Since 1 April 2011, WHO’s work in emergency preparedness and response has become part of the new Polio, Emergencies and Country Collaboration (PEC) Cluster headed by Assistant Director-General Bruce Aylward. The establishment of the new Cluster and the ensuing restructuring of WHO’s work in emergencies is motivated by the combination of WHO’s agenda of reform and the ongoing reform of international humanitarian action.
In the context of WHO’s agenda of reform, the work of the new Cluster is fundamental to the Organization’s core business, particularly the major functions of responding to natural disasters and humanitarian emergencies and generating evidence on health trends and determinants among vulnerable populations and those affected by emergencies. The programmes which are being brought together in this new Cluster share the common, primary purpose of directly supporting the WHO Regional Offices to improve outcomes in countries.
In terms of the humanitarian reform agenda, the major drivers for the restructuring of WHO’s work in emergencies are the strengthening role of WHO as lead agency of the Global Health Cluster; the increasing international attention to and demand for emergency preparedness/disaster risk reduction work; the expected reforms under the Inter-Agency Standing Committee; the increasingly complex combination of strategies required in protracted emergencies, fragile states and countries in recovery/transition; and the trends in the frequency and magnitude of major rapid-onset emergencies.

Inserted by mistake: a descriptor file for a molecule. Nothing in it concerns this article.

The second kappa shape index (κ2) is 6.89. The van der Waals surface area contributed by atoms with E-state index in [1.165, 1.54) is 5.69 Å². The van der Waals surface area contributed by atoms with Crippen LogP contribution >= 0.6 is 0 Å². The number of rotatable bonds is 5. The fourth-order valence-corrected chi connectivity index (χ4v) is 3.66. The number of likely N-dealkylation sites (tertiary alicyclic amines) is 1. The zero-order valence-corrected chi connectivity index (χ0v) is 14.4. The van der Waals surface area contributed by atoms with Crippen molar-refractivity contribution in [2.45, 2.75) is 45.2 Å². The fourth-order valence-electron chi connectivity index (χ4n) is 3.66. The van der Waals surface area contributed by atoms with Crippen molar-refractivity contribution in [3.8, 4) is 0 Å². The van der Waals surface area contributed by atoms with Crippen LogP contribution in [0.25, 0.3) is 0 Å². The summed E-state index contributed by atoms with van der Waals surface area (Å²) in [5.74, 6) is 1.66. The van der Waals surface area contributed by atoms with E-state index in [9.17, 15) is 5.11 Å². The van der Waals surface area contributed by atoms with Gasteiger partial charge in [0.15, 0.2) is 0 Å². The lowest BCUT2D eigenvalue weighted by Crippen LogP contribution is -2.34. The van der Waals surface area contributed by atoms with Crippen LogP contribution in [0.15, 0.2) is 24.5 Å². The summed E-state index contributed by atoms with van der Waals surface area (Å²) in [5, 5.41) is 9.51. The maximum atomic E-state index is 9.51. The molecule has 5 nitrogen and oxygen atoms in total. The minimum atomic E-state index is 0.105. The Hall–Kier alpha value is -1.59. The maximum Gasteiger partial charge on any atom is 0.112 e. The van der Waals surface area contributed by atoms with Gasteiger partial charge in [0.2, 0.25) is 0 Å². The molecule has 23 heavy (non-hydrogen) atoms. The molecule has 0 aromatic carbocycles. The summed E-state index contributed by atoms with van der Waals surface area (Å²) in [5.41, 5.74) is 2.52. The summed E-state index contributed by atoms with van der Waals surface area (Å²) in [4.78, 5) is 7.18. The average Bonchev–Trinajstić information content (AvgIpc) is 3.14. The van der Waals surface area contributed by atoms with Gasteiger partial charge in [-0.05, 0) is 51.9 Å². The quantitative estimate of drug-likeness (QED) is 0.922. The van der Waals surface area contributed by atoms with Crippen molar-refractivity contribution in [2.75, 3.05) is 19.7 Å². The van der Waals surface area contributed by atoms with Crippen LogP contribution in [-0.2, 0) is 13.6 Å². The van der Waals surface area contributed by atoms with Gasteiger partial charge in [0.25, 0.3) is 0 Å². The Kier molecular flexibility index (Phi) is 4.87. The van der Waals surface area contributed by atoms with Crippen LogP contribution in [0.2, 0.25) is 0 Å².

The financial constraints currently affecting WHO serve as a catalyst to speed up and delineate the restructuring. However, extensive consultations were conducted with stakeholders inside and outside of WHO to identify a structure that optimizes efficiencies across all three major technical areas of work of the new Cluster – Polio Eradication, Emergencies and Country Collaboration – while enhancing support and collaboration between the two programmes supporting major field operations (i.e. in the areas of polio eradication and humanitarian action).
This month’s Highlights first features updates on the situation in Côte d’Ivoire, Libya, Yemen and Abyei, and provides a few highlights on the health situation in the Democratic People’s Republic of Korea. Next, it introduces the 2010 overview of WHO’s work in emergencies and humanitarian action. It then gives a brief overview on the activities of the Programme on Vulnerability and Risk Analysis & Mapping in Tunis and informs on the third Global Platform on Disaster Risk Reduction and on the Granada meeting on post-disaster and post-conflict needs assessments. It concludes with a few meetings and updates in emergency activities in the regions.